]. These numbers are far higher than the 30% of elderly reporting hypertension as a major health problem. Besides the label of being a hypertensive patient and taking lowering blood pressure medicine daily, hypertension does not cause symptoms and is easily underestimated as a burden of disease. Elderly with hypertension seems to benefit of home visiting and reinforcement to take blood pressure-lowering medication [23
], resources offered in units with FHS. Its inverse association with low PHC score, independently of other confounding factors, might be attributed to characteristics of hypertension that demands frequent appointments for dispensing medicine and checking hypertension control.
Quality of life for the elderly population was shown to be associated with the PHC score, independent of confounding factors and even of hypertension, which is one of the determinants of reduced quality of life [33
]. Morbid conditions can reduce health and, in turn, the physical component of quality of life [36
]. Studies conducted in China [31
] and Germany [32
] have shown that low quality of life markedly increased the use of health services, but this relationship was characterized for PHC without comparison with traditional Chinese medicine or other type of healthcare. In the elderly, the deterioration of quality of life mainly due to the physical functioning rather than mental [38
] was shown through the opposite association with PHC score. The inverse association between PHC score and physical component of quality of life in the elderly suggests the difficulty to benefit from health care system due to loss of physical functioning. Findings in elderly living in Australia showed a negative association of PCS-12 with characteristics of the practice, which highlighted the role of chronic diseases [39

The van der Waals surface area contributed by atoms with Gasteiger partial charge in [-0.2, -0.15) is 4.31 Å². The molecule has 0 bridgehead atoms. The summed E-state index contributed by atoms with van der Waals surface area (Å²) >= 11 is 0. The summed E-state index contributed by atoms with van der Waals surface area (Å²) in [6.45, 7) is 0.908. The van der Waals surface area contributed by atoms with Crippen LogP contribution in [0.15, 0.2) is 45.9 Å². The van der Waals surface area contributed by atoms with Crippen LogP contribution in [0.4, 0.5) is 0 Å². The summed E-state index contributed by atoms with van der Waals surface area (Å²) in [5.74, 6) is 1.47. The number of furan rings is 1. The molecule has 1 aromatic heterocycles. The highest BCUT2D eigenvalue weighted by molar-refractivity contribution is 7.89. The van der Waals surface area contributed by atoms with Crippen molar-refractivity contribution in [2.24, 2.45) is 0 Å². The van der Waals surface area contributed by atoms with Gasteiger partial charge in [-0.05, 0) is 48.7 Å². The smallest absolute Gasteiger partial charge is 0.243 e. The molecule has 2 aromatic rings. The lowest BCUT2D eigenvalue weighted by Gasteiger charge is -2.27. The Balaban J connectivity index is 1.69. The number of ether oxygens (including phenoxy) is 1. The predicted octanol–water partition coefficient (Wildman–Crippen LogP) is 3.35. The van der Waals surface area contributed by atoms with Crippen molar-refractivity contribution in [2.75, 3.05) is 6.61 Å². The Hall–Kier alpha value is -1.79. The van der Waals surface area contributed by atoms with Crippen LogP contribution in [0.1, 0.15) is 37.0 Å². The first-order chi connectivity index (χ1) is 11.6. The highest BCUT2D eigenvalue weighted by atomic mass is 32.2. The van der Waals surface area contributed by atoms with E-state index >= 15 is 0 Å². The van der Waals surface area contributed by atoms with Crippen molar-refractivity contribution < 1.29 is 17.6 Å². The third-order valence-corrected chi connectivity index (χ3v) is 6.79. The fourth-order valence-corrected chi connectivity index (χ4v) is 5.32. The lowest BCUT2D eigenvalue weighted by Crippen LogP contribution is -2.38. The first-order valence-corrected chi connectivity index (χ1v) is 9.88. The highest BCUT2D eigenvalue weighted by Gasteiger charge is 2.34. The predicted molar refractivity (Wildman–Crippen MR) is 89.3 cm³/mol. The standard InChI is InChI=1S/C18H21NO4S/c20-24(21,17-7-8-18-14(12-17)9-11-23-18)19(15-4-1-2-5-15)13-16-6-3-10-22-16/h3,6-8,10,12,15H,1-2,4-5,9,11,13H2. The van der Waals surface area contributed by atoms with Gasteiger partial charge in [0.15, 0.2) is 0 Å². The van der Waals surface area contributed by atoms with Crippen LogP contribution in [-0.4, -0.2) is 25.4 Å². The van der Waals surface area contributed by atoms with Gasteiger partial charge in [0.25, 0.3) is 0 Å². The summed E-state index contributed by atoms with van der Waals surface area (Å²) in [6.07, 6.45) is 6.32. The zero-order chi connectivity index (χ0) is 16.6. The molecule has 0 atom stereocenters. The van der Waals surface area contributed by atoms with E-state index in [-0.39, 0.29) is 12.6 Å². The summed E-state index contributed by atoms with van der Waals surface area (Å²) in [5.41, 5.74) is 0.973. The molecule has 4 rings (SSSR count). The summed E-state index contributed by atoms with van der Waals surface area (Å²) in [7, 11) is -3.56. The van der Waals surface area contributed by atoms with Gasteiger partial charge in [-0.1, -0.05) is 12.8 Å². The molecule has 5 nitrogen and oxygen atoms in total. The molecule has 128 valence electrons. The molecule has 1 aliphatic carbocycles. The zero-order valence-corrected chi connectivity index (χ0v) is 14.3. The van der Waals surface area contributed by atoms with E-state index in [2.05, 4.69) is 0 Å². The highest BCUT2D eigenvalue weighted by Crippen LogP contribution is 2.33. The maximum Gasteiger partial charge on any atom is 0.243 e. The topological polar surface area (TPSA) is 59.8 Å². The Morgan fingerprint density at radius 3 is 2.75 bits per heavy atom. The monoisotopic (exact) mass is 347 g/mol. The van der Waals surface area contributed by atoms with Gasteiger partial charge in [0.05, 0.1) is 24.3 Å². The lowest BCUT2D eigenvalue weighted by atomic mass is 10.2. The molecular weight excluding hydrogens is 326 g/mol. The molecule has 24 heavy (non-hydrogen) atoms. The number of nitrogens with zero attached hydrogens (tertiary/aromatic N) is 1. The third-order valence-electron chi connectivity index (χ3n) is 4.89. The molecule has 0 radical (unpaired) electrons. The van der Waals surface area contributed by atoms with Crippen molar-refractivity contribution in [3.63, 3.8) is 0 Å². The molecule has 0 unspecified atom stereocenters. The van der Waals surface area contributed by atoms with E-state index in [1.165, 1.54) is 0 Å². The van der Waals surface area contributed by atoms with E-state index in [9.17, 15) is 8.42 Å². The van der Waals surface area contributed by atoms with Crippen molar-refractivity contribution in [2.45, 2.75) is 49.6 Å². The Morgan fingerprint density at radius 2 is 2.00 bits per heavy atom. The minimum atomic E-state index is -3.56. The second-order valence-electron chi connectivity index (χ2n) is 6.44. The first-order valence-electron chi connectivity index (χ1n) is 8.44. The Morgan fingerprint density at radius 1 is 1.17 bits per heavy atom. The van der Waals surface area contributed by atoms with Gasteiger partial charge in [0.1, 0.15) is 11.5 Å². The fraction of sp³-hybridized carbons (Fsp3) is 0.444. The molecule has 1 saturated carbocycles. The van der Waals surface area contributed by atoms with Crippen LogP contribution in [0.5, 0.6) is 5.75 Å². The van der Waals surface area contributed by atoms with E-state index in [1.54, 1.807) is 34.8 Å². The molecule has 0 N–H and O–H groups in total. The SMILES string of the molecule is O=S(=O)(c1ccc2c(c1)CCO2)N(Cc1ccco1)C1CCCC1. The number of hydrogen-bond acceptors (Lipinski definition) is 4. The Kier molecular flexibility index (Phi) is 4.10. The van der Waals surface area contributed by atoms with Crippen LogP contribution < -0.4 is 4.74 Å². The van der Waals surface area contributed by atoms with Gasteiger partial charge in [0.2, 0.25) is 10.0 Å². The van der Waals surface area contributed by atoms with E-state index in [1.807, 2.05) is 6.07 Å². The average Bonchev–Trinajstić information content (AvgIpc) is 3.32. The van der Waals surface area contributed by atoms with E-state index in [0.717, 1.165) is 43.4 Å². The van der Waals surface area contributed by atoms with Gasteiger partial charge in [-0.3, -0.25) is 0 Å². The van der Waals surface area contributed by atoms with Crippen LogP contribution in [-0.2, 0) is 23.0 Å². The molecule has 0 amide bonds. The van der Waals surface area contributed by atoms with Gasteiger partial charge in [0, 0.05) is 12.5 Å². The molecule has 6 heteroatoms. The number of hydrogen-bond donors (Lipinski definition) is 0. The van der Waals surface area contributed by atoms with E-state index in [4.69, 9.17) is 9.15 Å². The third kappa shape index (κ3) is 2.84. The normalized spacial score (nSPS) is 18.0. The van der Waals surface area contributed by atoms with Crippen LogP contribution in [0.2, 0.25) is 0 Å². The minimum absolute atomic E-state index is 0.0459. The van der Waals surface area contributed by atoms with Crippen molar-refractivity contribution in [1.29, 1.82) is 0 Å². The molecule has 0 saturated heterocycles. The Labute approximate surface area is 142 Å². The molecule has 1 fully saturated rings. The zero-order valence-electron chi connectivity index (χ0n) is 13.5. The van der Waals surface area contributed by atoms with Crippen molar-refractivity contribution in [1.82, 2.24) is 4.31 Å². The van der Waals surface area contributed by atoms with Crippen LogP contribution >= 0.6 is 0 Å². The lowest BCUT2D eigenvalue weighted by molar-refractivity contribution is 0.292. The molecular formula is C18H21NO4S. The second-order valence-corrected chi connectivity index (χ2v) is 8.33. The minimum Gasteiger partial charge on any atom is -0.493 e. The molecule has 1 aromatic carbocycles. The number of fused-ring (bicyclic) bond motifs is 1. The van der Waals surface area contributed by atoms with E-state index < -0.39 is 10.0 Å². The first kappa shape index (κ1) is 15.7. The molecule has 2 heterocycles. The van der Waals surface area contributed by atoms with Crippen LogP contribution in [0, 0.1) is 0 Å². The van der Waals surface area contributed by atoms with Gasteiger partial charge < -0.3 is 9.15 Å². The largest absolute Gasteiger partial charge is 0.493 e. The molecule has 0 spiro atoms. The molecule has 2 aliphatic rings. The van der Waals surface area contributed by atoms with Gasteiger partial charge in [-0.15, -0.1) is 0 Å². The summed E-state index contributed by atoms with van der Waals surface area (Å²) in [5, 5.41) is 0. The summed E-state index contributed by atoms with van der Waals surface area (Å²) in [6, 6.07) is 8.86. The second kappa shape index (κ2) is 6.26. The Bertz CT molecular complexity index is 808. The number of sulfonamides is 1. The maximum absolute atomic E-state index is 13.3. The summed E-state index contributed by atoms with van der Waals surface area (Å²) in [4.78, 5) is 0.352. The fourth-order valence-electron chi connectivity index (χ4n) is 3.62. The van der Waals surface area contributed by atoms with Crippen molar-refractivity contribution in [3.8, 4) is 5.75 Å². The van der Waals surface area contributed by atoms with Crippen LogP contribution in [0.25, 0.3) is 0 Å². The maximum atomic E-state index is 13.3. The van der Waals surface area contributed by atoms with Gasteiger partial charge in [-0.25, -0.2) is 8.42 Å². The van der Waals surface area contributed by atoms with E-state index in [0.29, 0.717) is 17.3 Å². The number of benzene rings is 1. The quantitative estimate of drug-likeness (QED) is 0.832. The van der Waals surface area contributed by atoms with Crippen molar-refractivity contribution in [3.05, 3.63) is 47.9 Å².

]. The presence of chronic pain considerably limits the autonomy of the elderly to perform daily living activities [40
], which could indirectly lead to increased use of units with full care, increasing the proportion of patients with lower quality of life [41
Potential limitations of our study should be addressed. For example, the cross-sectional design does not allow to characterizing a causal association, and reverse causality may play a role for some associations. Nonetheless, our findings reinforce the need for integral action in the care of elderly. Practices of health promotion are relevant to the control of chronic diseases, regardless of which one is the health problem. Increased access to PHC, offered in units with FHS, can be part of the strategy to provide assistance to people with disability and elderly above 80 years, which should an increase in the total burden of disease in the coming years.
In this study, socioeconomic status was determined by formal education and work status, but residual confounding is still possible. In fact, the socioeconomic status was positively associated with quality of life in some, but not in all countries [43
]. In Canada, for example, patients have universal access to health care and socioeconomic status does not prevent to seeing a doctor. In addition, a consultation with a specialist in Canada is determined by need and not by household income, the opposite of the United States [44